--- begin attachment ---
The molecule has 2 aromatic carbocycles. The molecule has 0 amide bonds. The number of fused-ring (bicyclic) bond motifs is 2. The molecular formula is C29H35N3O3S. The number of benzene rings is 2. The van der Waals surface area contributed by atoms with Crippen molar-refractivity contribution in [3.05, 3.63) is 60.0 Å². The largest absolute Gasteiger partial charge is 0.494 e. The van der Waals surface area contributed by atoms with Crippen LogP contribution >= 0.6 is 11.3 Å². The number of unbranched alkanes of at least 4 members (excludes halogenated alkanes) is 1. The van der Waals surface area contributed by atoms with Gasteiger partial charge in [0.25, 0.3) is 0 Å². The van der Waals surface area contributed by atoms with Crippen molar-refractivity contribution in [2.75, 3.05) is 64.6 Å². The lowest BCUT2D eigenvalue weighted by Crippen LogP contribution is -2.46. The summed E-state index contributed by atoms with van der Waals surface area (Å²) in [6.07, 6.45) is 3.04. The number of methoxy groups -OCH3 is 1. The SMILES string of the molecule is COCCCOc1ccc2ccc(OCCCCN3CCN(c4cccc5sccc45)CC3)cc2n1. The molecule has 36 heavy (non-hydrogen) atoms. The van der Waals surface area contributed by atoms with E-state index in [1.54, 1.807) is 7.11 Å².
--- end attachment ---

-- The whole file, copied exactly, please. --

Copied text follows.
The molecule has 2 aromatic carbocycles. The molecule has 0 amide bonds. The number of fused-ring (bicyclic) bond motifs is 2. The molecular formula is C29H35N3O3S. The number of benzene rings is 2. The van der Waals surface area contributed by atoms with Crippen molar-refractivity contribution in [3.05, 3.63) is 60.0 Å². The largest absolute Gasteiger partial charge is 0.494 e. The van der Waals surface area contributed by atoms with Crippen LogP contribution >= 0.6 is 11.3 Å². The number of unbranched alkanes of at least 4 members (excludes halogenated alkanes) is 1. The van der Waals surface area contributed by atoms with Gasteiger partial charge in [0.25, 0.3) is 0 Å². The van der Waals surface area contributed by atoms with Crippen molar-refractivity contribution in [2.75, 3.05) is 64.6 Å². The lowest BCUT2D eigenvalue weighted by Crippen LogP contribution is -2.46. The summed E-state index contributed by atoms with van der Waals surface area (Å²) in [6.07, 6.45) is 3.04. The number of methoxy groups -OCH3 is 1. The SMILES string of the molecule is COCCCOc1ccc2ccc(OCCCCN3CCN(c4cccc5sccc45)CC3)cc2n1. The molecule has 36 heavy (non-hydrogen) atoms. The van der Waals surface area contributed by atoms with E-state index in [1.54, 1.807) is 7.11 Å².